Molly Elston, MS ’12, recently returned to the University of Notre Dame (UND) after serving as a Global Health Research Associate in Port-au-Prince, Haiti, for two years with the Health Systems Strengthening Initiative (HSSI). In 2013, UND partnered with Catholic Relief Services (CRS) and Catholic Health Association of the United States (CHA) to focus their expertise and resources on strengthening faith-based health systems in countries with little to no access to quality healthcare services through the HSSI. Réseau des Institutions Chrétiennes de Santé d'Haïti (RICSH), Haiti's largest faith-based hospital network, was one of two locations where the HSSI was piloted.
During her two years in Haiti, Elston played a significant role in program management, operations research, and monitoring and evaluation relative to the HSSI. For example, Elston, with support from UND and CRS, conducted a health network study to identify key characteristics related to the success of long-standing health facility networks in low and middle-income countries. The study included an analysis of various organizations’ management, finances, membership, and services in low and middle-income countries. The information gathered in this study was used to provide a summary of successful practices to burgeoning health networks. The result was a report titled, “Health Networks and Associations in Low and Middle Income Countries: Key Factors for Sustainability”, which was finalized and disseminated in August 2015.
During the development of the HSSI, UND, CRS, and CHA referred to the World Health Organization’s framework for Health Systems Strengthening activities which includes 6 building blocks. The HSSI activities in Haiti focused on the Medical Products, Drugs and Equipment building block. In line with the building block, Elston led foundational research on the pharmaceutical procurement landscape in Haiti. The qualitative and quantitative data gathered suggested a Group Purchasing Organization (GPO) could generate a significant savings for all participating hospitals. This information in hand, Elston worked with CHA and CRS to design a pilot Haitian GPO that is now ready to be deployed this fall.
Elston is a graduate of the University of Notre Dame’s Master of Science in Global Health professional degree program and her position in Haiti was supported by a gift from Saint Joseph Health System to the University of Notre Dame’s Eck Institute for Global Health. Elston states, “With the support from Saint Joseph Health System and the skills I learned in the MS in Global Health program, I feel that I was able to play an integral role in health systems strengthening in Haiti.”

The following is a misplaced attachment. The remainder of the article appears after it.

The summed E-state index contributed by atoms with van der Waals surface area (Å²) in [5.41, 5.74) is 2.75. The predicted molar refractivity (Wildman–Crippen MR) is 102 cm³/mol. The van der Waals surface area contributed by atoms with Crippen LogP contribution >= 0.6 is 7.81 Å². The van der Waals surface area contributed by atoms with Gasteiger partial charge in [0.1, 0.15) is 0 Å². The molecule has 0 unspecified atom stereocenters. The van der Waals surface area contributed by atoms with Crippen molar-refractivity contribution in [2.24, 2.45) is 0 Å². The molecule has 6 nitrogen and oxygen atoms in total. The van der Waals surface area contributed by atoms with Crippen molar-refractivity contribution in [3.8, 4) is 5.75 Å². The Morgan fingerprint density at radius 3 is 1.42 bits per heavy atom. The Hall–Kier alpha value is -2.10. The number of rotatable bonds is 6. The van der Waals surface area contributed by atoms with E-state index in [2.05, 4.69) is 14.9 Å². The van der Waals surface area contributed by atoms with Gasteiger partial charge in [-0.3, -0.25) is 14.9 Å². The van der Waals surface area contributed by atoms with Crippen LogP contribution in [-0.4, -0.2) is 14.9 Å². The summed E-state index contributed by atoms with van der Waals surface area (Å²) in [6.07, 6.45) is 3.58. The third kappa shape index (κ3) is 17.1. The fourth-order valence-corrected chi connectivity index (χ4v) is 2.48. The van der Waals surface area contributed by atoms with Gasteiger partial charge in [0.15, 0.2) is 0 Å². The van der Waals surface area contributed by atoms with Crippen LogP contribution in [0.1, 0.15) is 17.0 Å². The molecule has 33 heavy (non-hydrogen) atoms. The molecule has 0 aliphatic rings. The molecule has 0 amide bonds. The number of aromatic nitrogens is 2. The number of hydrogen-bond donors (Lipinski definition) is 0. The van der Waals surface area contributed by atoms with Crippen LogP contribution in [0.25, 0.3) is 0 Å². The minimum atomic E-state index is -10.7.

About Saint Joseph Health System, Saint Joseph Health System (SJHS) is a not-for-profit healthcare system located in North Central Indiana that offers acute-based hospital care and post-acute services including: community wellness, physical rehabilitation, home care, physician clinics, outpatient services, independent and assisted senior living, memory care and affordable senior apartments. SJHS includes: Mishawaka Medical Center; Plymouth Medical Center; Rehabilitation Institute; Outpatient services of the Elm Road Medical Campus; Health Insurance Services; Saint Joseph Physician Network; VNA Home Care; and the Sanctuary Senior Living Communities at St. Paul's, Holy Cross and Trinity Tower. SJHS serves more than 200,000 members of the Michiana community annually. SJHS is a Regional Health Ministry of Trinity Health in Livonia, Mich.
About the Eck Institute for Global Health, The Eck Institute for Global Health recognizes health as a fundamental human right and endeavors to promote research, training, and service to advance health standards for all people, especially people in low-and middle-income countries, who are disproportionately impacted by preventable diseases. The Institute is responsible for the Master of Science in Global Health Program which is a 12-month, science-centric academic program that arms students with the knowledge, tools, and experience to be part of the solution to the global health crisis. The rigorous curriculum includes classroom training and experiential learning to prepare students for improving human health around the world, especially in poor and underserved people.
Photo: Elston seated at desk on right facing toward the right while writing.